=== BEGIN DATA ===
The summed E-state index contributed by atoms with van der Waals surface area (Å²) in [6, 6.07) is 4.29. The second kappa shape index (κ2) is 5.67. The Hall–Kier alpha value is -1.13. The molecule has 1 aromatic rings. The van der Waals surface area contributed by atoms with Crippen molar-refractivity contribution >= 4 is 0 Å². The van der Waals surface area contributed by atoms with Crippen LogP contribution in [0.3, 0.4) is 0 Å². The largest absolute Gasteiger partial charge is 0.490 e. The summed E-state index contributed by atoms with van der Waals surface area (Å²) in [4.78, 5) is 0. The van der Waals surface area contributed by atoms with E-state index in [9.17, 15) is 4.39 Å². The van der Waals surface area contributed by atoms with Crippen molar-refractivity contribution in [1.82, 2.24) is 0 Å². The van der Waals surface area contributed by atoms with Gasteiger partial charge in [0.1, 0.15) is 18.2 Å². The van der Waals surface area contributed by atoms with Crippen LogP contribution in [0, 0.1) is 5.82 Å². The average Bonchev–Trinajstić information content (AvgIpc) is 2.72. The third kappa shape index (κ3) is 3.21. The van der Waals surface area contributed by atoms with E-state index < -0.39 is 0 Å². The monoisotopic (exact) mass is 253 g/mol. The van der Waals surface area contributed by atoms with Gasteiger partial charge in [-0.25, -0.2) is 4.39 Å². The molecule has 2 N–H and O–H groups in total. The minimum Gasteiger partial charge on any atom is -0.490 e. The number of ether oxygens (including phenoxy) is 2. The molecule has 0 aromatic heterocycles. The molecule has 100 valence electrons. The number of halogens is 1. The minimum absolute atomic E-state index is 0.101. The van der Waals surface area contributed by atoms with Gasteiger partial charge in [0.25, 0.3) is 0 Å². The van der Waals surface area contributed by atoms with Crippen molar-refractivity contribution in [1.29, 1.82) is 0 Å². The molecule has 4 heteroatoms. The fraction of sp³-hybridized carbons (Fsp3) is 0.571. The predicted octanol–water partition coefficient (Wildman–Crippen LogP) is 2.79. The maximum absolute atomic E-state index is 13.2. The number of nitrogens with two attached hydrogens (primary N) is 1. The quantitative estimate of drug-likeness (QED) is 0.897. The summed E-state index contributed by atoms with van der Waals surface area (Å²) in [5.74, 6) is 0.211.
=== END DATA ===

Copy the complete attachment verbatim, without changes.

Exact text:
The summed E-state index contributed by atoms with van der Waals surface area (Å²) in [6, 6.07) is 4.29. The second kappa shape index (κ2) is 5.67. The Hall–Kier alpha value is -1.13. The molecule has 1 aromatic rings. The van der Waals surface area contributed by atoms with Crippen molar-refractivity contribution >= 4 is 0 Å². The van der Waals surface area contributed by atoms with Crippen LogP contribution in [0.3, 0.4) is 0 Å². The largest absolute Gasteiger partial charge is 0.490 e. The summed E-state index contributed by atoms with van der Waals surface area (Å²) in [4.78, 5) is 0. The van der Waals surface area contributed by atoms with E-state index in [9.17, 15) is 4.39 Å². The van der Waals surface area contributed by atoms with Crippen molar-refractivity contribution in [1.82, 2.24) is 0 Å². The van der Waals surface area contributed by atoms with Gasteiger partial charge in [0.1, 0.15) is 18.2 Å². The van der Waals surface area contributed by atoms with Crippen LogP contribution in [0, 0.1) is 5.82 Å². The average Bonchev–Trinajstić information content (AvgIpc) is 2.72. The third kappa shape index (κ3) is 3.21. The van der Waals surface area contributed by atoms with E-state index < -0.39 is 0 Å². The monoisotopic (exact) mass is 253 g/mol. The van der Waals surface area contributed by atoms with Gasteiger partial charge in [-0.25, -0.2) is 4.39 Å². The molecule has 2 N–H and O–H groups in total. The minimum Gasteiger partial charge on any atom is -0.490 e. The number of ether oxygens (including phenoxy) is 2. The molecule has 0 aromatic heterocycles. The molecule has 100 valence electrons. The number of halogens is 1. The minimum absolute atomic E-state index is 0.101. The van der Waals surface area contributed by atoms with Gasteiger partial charge in [0.25, 0.3) is 0 Å². The van der Waals surface area contributed by atoms with Crippen molar-refractivity contribution in [1.29, 1.82) is 0 Å². The molecule has 4 heteroatoms. The fraction of sp³-hybridized carbons (Fsp3) is 0.571. The predicted octanol–water partition coefficient (Wildman–Crippen LogP) is 2.79. The maximum absolute atomic E-state index is 13.2. The number of nitrogens with two attached hydrogens (primary N) is 1. The quantitative estimate of drug-likeness (QED) is 0.897. The summed E-state index contributed by atoms with van der Waals surface area (Å²) in [5.74, 6) is 0.211.